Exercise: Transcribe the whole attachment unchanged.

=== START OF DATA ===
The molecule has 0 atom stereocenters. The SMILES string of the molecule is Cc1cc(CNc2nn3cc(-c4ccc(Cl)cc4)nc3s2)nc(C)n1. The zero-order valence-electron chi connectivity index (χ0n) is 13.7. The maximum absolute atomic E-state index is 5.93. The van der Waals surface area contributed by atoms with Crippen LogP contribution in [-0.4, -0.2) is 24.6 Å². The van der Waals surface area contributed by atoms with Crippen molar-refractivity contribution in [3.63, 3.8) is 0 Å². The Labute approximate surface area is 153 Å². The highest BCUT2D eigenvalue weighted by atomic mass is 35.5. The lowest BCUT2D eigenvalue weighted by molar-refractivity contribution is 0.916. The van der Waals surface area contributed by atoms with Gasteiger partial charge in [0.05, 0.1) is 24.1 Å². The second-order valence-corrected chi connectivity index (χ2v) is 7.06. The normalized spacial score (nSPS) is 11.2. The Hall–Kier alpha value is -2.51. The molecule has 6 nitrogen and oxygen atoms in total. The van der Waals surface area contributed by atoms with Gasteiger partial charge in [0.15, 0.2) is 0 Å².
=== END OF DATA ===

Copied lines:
The molecule has 0 atom stereocenters. The SMILES string of the molecule is Cc1cc(CNc2nn3cc(-c4ccc(Cl)cc4)nc3s2)nc(C)n1. The zero-order valence-electron chi connectivity index (χ0n) is 13.7. The maximum absolute atomic E-state index is 5.93. The van der Waals surface area contributed by atoms with Crippen LogP contribution in [-0.4, -0.2) is 24.6 Å². The van der Waals surface area contributed by atoms with Crippen molar-refractivity contribution in [3.63, 3.8) is 0 Å². The Labute approximate surface area is 153 Å². The highest BCUT2D eigenvalue weighted by atomic mass is 35.5. The lowest BCUT2D eigenvalue weighted by molar-refractivity contribution is 0.916. The van der Waals surface area contributed by atoms with Gasteiger partial charge in [0.05, 0.1) is 24.1 Å². The second-order valence-corrected chi connectivity index (χ2v) is 7.06. The normalized spacial score (nSPS) is 11.2. The Hall–Kier alpha value is -2.51. The molecule has 6 nitrogen and oxygen atoms in total. The van der Waals surface area contributed by atoms with Gasteiger partial charge in [0.15, 0.2) is 0 Å².